Well in the next week or so?

PRIME MINISTER:

On emissions trading, I don’t have anything specifically in mind, but something may occur between now and when I might say something on it to cause me to say something on it. But I don’t have anything particularly in mind at the present time and in relation to the Americans, well we delivered our request to the Americans and they continue to indicate that Hicks will be charged very shortly. But we thought it appropriate to define a time by which we expected him to be charged, and that time is the middle of February.

JOURNALIST:

What will you do if he’s not charged?

PRIME MINISTER:

I will deal with that issue if that event arises.

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JOURNALIST:

A dying Sydney man, John Beavan, has lost his redundancy claim, what can the Government do?

PRIME MINISTER:

Well this is a case of a company behaving in a very heartless fashion. The law that the company is applying has been the law in relation to voluntary redundancies for decades, so this has got nothing to do with WorkChoices. As we speak Mr Hockey is on his way to the firm to talk to the workforce. I’ve asked him to do that and to see what further can be done in terms of persuasion and discussion and putting the case on behalf of a man who’s in a very sad position, and recognising the difficulty for his family. But we are dealing here, if you look at the strict law of it and I don’t think companies should always look at the strict law, they should look at the human consequences, you are dealing with a situation where the voluntary redundancy provisions of industrial law have operated in this manner for decades.

JOURNALIST:

Prime Minister, would you like to see the Commonwealth take control of rivers in Australia and would that be constitutionally possible?

PRIME MINISTER:

Would I like to see the what?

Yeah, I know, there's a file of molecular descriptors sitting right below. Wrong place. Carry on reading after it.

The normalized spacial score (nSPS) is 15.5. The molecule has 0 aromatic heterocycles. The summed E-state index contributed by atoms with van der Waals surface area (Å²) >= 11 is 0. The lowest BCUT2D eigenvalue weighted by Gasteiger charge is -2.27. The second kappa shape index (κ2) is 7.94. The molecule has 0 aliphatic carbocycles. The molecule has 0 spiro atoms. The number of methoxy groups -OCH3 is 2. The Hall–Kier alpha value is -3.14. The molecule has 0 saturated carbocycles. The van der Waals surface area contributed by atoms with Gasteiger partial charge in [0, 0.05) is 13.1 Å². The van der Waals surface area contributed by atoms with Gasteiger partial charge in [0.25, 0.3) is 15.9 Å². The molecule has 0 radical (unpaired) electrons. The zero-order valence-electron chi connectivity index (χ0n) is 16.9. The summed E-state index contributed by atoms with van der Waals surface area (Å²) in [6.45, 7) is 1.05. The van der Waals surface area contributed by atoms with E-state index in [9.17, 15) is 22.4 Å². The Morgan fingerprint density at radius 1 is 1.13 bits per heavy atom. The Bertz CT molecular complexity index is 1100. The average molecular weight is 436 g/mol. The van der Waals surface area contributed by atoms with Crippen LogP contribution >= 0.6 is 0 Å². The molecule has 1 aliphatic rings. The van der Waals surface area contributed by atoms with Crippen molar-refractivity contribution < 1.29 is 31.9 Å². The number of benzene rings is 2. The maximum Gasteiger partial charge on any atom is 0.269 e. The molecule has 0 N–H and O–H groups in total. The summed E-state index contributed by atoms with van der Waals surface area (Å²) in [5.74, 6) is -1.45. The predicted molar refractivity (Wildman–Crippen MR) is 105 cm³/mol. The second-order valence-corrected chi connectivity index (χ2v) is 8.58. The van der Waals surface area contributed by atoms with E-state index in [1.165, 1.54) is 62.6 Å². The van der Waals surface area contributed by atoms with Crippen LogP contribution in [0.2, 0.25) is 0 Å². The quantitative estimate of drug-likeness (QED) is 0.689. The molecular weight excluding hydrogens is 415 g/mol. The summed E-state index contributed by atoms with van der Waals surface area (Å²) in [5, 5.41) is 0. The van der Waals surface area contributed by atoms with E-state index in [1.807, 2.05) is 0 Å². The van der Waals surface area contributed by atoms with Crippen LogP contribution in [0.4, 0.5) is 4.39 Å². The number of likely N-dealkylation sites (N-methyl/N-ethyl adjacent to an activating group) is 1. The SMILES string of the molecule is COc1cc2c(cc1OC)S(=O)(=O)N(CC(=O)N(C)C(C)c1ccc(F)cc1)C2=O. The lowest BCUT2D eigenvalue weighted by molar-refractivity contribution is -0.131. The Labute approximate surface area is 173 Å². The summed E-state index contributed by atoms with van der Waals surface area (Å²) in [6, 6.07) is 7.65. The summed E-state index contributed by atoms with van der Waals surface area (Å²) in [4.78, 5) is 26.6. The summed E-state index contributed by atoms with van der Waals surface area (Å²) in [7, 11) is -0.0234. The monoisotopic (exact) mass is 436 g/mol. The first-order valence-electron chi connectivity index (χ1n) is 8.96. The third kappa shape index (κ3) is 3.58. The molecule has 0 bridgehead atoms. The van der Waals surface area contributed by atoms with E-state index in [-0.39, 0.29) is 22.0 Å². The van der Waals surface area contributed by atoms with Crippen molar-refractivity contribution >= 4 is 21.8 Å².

JOURNALIST:

The Commonwealth take control of the…

PRIME MINISTER:

Well what I would like to see is an approach in this area which solves the problem, and I think I’ll leave myself with that response at the present time because I know you all want to see the State of the Union address.

JOURNALIST:

Mr Howard, just quickly on the name change…

PRIME MINISTER:

Just quickly yes.

JOURNALIST:

On the name change to the Department of Immigration, what do you say to those people who are fearing that this is some kind of condemnation of other cultures or downgrading the role of multiculturalism in Australia?

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PRIME MINISTER:

Well they’re wrong. This is not condemning cultures, it’s just positively asserting the obvious and that is immigration should lead to citizenship and the path is you come to this country, you embrace its customs, its values, it’s language, you become a citizen. You don’t lose a place in your heart for the country you came from and you’re not expected to. I’ve always said that, and people are understandably going to retain a place in their heart for their home culture and we don’t discourage that in any way. But the premium must be upon, the emphasis must be upon, the dominant consideration must be, the integration of people into the Australian family. That’s always been my belief, it was my belief before I became Prime Minister and it continues to be my belief. But that can sit comfortably with total respect for different cultures and total respect for the fact that somebody born in China or Croatia will retain a place in his or her heart for the customs and the manner and the tempo and so forth of his or her birthplace. Thank you.

[Ends]